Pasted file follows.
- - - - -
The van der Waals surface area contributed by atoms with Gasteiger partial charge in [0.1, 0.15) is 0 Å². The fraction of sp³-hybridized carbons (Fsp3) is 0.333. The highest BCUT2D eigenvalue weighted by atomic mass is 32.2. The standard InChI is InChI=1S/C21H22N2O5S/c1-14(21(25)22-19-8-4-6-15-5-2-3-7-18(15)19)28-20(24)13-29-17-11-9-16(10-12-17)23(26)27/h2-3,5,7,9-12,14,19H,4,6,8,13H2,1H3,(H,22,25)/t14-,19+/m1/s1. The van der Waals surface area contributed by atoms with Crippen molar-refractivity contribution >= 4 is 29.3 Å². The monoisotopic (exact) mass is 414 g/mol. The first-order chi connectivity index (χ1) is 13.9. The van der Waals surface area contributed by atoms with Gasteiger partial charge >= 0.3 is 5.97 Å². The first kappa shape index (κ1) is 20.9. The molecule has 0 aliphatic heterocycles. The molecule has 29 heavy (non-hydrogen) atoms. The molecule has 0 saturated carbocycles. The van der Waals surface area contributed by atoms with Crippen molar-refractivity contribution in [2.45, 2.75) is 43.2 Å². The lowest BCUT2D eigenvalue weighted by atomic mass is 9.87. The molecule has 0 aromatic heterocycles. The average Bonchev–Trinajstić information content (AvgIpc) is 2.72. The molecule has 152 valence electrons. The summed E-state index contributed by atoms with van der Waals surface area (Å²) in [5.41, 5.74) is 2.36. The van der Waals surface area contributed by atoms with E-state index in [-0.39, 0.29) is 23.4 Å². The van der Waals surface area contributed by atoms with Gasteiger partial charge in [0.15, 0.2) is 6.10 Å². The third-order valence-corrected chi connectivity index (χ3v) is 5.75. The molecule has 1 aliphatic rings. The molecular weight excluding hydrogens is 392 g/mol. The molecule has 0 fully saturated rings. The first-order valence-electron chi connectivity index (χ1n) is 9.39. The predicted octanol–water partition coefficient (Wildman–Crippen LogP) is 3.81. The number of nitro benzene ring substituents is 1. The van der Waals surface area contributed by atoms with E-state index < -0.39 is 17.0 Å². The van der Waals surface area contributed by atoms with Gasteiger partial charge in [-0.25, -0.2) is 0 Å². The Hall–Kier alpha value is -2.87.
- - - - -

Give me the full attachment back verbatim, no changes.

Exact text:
The van der Waals surface area contributed by atoms with Gasteiger partial charge in [0.1, 0.15) is 0 Å². The fraction of sp³-hybridized carbons (Fsp3) is 0.333. The highest BCUT2D eigenvalue weighted by atomic mass is 32.2. The standard InChI is InChI=1S/C21H22N2O5S/c1-14(21(25)22-19-8-4-6-15-5-2-3-7-18(15)19)28-20(24)13-29-17-11-9-16(10-12-17)23(26)27/h2-3,5,7,9-12,14,19H,4,6,8,13H2,1H3,(H,22,25)/t14-,19+/m1/s1. The van der Waals surface area contributed by atoms with Crippen molar-refractivity contribution >= 4 is 29.3 Å². The monoisotopic (exact) mass is 414 g/mol. The first-order chi connectivity index (χ1) is 13.9. The van der Waals surface area contributed by atoms with Gasteiger partial charge >= 0.3 is 5.97 Å². The first kappa shape index (κ1) is 20.9. The molecule has 0 aliphatic heterocycles. The molecule has 29 heavy (non-hydrogen) atoms. The molecule has 0 saturated carbocycles. The van der Waals surface area contributed by atoms with Crippen molar-refractivity contribution in [2.45, 2.75) is 43.2 Å². The lowest BCUT2D eigenvalue weighted by atomic mass is 9.87. The molecule has 0 aromatic heterocycles. The average Bonchev–Trinajstić information content (AvgIpc) is 2.72. The molecule has 152 valence electrons. The summed E-state index contributed by atoms with van der Waals surface area (Å²) in [5.41, 5.74) is 2.36. The van der Waals surface area contributed by atoms with E-state index in [-0.39, 0.29) is 23.4 Å². The van der Waals surface area contributed by atoms with Gasteiger partial charge in [0.15, 0.2) is 6.10 Å². The third-order valence-corrected chi connectivity index (χ3v) is 5.75. The molecule has 1 aliphatic rings. The molecular weight excluding hydrogens is 392 g/mol. The molecule has 0 fully saturated rings. The first-order valence-electron chi connectivity index (χ1n) is 9.39. The predicted octanol–water partition coefficient (Wildman–Crippen LogP) is 3.81. The number of nitro benzene ring substituents is 1. The van der Waals surface area contributed by atoms with E-state index < -0.39 is 17.0 Å². The van der Waals surface area contributed by atoms with Gasteiger partial charge in [-0.25, -0.2) is 0 Å². The Hall–Kier alpha value is -2.87.